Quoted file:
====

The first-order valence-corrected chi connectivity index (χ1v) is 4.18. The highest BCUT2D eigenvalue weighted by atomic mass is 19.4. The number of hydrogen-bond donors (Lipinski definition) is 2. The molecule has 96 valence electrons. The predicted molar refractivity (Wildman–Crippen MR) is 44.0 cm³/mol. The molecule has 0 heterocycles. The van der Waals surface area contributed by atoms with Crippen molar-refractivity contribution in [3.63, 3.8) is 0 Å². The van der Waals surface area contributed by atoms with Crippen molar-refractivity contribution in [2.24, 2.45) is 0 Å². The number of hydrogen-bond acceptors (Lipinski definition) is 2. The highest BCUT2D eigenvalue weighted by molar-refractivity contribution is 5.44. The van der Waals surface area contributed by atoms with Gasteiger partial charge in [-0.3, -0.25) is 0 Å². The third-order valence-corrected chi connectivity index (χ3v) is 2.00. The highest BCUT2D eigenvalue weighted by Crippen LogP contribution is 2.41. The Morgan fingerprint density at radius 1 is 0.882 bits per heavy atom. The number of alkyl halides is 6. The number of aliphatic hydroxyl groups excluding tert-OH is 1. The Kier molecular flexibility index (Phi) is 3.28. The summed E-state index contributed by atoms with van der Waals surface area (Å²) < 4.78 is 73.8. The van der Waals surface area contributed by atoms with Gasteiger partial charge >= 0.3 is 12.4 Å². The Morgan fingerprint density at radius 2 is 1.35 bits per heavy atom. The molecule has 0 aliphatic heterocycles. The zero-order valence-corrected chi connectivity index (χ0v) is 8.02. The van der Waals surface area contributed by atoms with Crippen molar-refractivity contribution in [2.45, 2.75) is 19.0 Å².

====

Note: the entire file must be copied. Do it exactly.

The first-order valence-corrected chi connectivity index (χ1v) is 4.18. The highest BCUT2D eigenvalue weighted by atomic mass is 19.4. The number of hydrogen-bond donors (Lipinski definition) is 2. The molecule has 96 valence electrons. The predicted molar refractivity (Wildman–Crippen MR) is 44.0 cm³/mol. The molecule has 0 heterocycles. The van der Waals surface area contributed by atoms with Crippen molar-refractivity contribution in [3.63, 3.8) is 0 Å². The van der Waals surface area contributed by atoms with Crippen molar-refractivity contribution in [2.24, 2.45) is 0 Å². The number of hydrogen-bond acceptors (Lipinski definition) is 2. The highest BCUT2D eigenvalue weighted by molar-refractivity contribution is 5.44. The van der Waals surface area contributed by atoms with Gasteiger partial charge in [-0.3, -0.25) is 0 Å². The third-order valence-corrected chi connectivity index (χ3v) is 2.00. The highest BCUT2D eigenvalue weighted by Crippen LogP contribution is 2.41. The Morgan fingerprint density at radius 1 is 0.882 bits per heavy atom. The number of alkyl halides is 6. The number of aliphatic hydroxyl groups excluding tert-OH is 1. The Kier molecular flexibility index (Phi) is 3.28. The summed E-state index contributed by atoms with van der Waals surface area (Å²) < 4.78 is 73.8. The van der Waals surface area contributed by atoms with Gasteiger partial charge >= 0.3 is 12.4 Å². The Morgan fingerprint density at radius 2 is 1.35 bits per heavy atom. The molecule has 0 aliphatic heterocycles. The zero-order valence-corrected chi connectivity index (χ0v) is 8.02. The van der Waals surface area contributed by atoms with Crippen molar-refractivity contribution in [2.45, 2.75) is 19.0 Å².